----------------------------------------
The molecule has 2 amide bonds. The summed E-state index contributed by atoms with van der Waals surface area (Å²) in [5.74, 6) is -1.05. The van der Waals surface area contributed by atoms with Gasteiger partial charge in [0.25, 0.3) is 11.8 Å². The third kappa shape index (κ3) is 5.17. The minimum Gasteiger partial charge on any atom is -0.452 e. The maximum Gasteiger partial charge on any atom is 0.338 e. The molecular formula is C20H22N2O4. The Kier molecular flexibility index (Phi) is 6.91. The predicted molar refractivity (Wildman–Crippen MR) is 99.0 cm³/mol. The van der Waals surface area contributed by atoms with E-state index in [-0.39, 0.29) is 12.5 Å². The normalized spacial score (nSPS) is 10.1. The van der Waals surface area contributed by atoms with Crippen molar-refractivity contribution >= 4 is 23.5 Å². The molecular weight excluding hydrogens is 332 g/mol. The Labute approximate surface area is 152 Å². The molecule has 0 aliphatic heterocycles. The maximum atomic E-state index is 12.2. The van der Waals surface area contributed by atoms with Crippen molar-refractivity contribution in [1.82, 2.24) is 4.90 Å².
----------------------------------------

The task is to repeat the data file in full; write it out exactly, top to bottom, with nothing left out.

The molecule has 2 amide bonds. The summed E-state index contributed by atoms with van der Waals surface area (Å²) in [5.74, 6) is -1.05. The van der Waals surface area contributed by atoms with Gasteiger partial charge in [0.25, 0.3) is 11.8 Å². The third kappa shape index (κ3) is 5.17. The minimum Gasteiger partial charge on any atom is -0.452 e. The maximum Gasteiger partial charge on any atom is 0.338 e. The molecular formula is C20H22N2O4. The Kier molecular flexibility index (Phi) is 6.91. The predicted molar refractivity (Wildman–Crippen MR) is 99.0 cm³/mol. The van der Waals surface area contributed by atoms with E-state index in [-0.39, 0.29) is 12.5 Å². The normalized spacial score (nSPS) is 10.1. The van der Waals surface area contributed by atoms with Crippen molar-refractivity contribution >= 4 is 23.5 Å². The molecular weight excluding hydrogens is 332 g/mol. The Labute approximate surface area is 152 Å². The molecule has 0 aliphatic heterocycles. The maximum atomic E-state index is 12.2. The van der Waals surface area contributed by atoms with Crippen molar-refractivity contribution in [1.82, 2.24) is 4.90 Å².